Guidelines for workstation equipment
Is your monitor workstation at the proper working height? Is your work surface large enough? Are the surfaces free of distracting reflections? Do the tables provide adequate legroom? The basics of equipping workplaces: this is how to make work healthier and more effective.
Modern office equipment guarantees health protection
It is in everyone's interest to protect their health, it is also a company concern of the highest priority. Sickness and the resulting downtime lead to increased business costs. A recent European study reported that sick days per member in 1999 amounted to 16 work days on average.
More than a quarter (27.2 %) of all the downtime results from muscle and skeletal illnesses, such as those typical in the office. These figures demonstrate that health protection is absolutely necessary in the office because office work is connected with high mental stress. Ergonomic and workforce oriented workstation and room planning come into effect here to reduce the strain on people. An initiative that is supported by the applicable rules and regulations for workstation design in the office.
Here are just a few important examples:
- Sitting in static body postures strains musculature and the spine. Ergonomic, well formed work chairs support "dynamic sitting behaviour" and reduce the serious consequences on health and work quality.
- Incorrect working heights lead to tensed postures. Variable height workstations enable everyone to find an optimum sitting posture.
- Lack of movement impairs physical and mental dynamics, it reduces muscle activity and blood circulation and endangers the elasticity of the spinal discs. Workstations that encourage movement prevent sickness costs and consequential costs. A part of this is also sufficient area for movement both at the workstation and in the room.
- Direct and reflected glare when working in front of computer screen endangers people's sight. A glare-free screen arrangement is therefore mandatory.
- Insufficient or incorrect room lighting has similar consequences. This needs to be adapted to the type of work and the workstation arrangement.
- Visual and acoustic disturbances impair concentration and are "pre-programmed" sources of error. Acoustically effective wall systems "defuse" even large rooms.
High-performance office systems provide many opportunities to maintain and encourage human output. They ensure preventative protection of health, encourage employees' motivation and commitment and reduce sickness and consequential costs.
The HSE has developed a handy guideline on the way workstations should look. Ergonomic and technical office findings support and substantiate these rules and regulations in their most important details.
Important rules for arranging the workstation
Support - don't impede
- Binding rules for work surface area 1.28 m²:
- Single surface workstations = 1600 mm wide x 800 mm deep (at every point)
- Combinations 1.28 m² in total, 800 mm deep (at every point)
- Exception: Workstations with low work space requirements are allowed to be reduced to 1200 mm wide.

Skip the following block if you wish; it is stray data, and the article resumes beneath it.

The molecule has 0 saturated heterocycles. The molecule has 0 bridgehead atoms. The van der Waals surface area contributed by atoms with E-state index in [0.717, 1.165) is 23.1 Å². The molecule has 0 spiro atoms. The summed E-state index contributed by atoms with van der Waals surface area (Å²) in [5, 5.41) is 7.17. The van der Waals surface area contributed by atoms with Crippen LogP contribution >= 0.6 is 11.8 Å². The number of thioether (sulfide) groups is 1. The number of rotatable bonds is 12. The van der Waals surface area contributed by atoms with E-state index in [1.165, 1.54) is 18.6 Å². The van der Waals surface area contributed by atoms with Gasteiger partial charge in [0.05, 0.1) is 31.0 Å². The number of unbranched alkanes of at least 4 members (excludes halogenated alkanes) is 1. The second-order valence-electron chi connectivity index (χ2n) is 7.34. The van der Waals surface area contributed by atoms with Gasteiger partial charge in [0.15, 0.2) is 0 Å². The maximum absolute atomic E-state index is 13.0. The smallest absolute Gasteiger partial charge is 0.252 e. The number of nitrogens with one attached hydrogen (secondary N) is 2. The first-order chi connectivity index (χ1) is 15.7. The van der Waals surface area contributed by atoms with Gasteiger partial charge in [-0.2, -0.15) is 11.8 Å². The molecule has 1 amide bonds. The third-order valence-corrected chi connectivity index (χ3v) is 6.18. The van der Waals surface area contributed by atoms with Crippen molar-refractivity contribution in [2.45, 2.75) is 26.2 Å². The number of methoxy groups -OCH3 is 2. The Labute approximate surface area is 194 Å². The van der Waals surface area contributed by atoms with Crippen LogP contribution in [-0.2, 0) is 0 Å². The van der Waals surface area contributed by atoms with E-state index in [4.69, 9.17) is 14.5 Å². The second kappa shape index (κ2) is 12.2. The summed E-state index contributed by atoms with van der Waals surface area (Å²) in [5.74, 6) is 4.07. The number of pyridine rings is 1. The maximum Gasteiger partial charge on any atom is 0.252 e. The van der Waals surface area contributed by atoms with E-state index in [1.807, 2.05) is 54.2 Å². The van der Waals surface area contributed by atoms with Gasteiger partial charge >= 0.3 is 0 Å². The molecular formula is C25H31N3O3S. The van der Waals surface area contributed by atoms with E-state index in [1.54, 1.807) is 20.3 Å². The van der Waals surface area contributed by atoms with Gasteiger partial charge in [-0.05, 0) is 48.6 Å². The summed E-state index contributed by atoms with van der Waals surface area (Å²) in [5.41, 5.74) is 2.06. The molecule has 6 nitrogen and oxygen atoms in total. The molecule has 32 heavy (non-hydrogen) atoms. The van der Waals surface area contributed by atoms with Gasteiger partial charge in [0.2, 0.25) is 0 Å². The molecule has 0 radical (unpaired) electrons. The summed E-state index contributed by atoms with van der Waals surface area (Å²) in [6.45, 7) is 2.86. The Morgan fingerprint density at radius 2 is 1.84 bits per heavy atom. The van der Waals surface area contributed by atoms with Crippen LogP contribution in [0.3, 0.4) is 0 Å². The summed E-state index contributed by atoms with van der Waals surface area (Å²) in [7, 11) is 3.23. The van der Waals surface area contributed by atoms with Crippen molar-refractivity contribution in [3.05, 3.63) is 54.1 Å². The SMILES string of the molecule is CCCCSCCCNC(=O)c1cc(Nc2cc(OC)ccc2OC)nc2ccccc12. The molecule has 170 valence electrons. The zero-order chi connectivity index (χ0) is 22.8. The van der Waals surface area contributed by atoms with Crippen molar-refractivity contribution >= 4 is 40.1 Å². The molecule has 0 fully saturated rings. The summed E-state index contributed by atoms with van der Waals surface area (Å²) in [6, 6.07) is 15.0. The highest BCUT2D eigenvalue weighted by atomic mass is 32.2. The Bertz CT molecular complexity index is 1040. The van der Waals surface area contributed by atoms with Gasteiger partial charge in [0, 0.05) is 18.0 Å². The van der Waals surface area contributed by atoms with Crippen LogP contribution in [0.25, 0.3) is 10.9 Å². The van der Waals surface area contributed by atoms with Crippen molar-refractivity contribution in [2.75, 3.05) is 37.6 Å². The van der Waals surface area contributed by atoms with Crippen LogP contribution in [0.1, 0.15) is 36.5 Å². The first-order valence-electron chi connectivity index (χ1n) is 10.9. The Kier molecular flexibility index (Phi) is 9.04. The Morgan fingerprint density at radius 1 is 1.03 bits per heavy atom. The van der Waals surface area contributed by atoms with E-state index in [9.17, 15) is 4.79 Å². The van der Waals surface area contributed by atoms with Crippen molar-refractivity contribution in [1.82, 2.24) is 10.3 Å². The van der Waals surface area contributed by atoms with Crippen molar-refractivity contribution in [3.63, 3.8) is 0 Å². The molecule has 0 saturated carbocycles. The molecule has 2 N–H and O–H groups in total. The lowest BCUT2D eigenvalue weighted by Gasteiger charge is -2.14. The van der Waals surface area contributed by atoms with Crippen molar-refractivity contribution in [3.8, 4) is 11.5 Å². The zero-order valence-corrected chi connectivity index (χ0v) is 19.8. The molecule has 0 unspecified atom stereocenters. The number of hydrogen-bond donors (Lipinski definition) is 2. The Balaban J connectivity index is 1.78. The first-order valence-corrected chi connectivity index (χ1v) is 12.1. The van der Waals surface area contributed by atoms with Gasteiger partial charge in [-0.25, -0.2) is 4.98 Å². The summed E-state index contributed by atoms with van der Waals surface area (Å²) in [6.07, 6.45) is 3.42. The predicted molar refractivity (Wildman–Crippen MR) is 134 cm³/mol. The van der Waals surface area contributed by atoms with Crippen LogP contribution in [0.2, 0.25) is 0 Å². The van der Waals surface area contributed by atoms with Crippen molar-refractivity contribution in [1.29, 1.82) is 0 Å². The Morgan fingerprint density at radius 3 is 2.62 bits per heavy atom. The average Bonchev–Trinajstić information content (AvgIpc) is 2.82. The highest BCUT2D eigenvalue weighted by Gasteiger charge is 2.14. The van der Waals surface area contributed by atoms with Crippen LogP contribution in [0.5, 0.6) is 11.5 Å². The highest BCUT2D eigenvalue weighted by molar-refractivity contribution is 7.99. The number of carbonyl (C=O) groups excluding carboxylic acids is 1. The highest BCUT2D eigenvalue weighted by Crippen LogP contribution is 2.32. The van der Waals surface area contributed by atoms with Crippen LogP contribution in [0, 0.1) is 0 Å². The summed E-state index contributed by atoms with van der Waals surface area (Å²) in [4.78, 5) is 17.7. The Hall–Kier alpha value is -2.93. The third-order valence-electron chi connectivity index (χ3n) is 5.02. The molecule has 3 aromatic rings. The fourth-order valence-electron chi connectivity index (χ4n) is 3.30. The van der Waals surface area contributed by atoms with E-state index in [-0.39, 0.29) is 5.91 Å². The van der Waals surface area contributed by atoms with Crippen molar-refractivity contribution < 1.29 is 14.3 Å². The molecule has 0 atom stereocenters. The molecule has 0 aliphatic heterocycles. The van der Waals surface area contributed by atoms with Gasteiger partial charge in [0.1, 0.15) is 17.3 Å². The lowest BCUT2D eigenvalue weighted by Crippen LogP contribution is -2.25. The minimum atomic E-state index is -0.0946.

- Working height is not the same as table height. The individual working height is specific to each person.
- The maximum working height should not exceed 750 mm
- Height adjustable workstations must have an adjustment range of at least 680 to 760 mm
- The working heights for manual and monitor activities must be the same, the height difference needs to be compensated for by lowering the work surface
Movement yes, risk no!
Free movement area at the "personally assigned workstation" is at least 1.5 m², at no place can this be less than 1 m, wide and 1 m deep. No interference or superimposition by other surfaces except for if the access to the personally assigned workstation and the functional surfaces of furniture in the workstation provided these do not produce places where shearing, pinching or bumping may occur.
Leg room - freedom of movement
Free, unimpaired leg room at the workstation must be at least 600 mm wide and 650 mm (690 mm is better) high. Workstations and room arranged for continuous change of posture - for sitting, standing and moving.
Arrangement of monitor workstations
Select the type of workstation according to the activity:
- For monitor work only - single-surface workstations
- For combined work - single or multi-surface workstations
Adjust the angle of the workstation according to the activity:
- Computer-oriented activity - 90° or optimally 45°, the machine work surface is lower than the manual work surface
- Paper-oriented activity - 30° and 60° are OK, 45° is optimal, both work surfaces are at the same height
Always up to the mark
The first line on the monitor no higher than eye level.
No chance of glare
Avoid direct and/or reflected glare: no windows and no bright or illuminated surfaces behind the monitor or behind the user. Always use the correct brightness/contrast ratio. The user's direction of view should be parallel to the window pane.
Recognising instead of guessing
Regulate the ambient brightness: adjustable light shade systems are mandatory. If possible, set up the monitor away from the walls towards the middle of the room. Further information available at: www.hse.gov.uk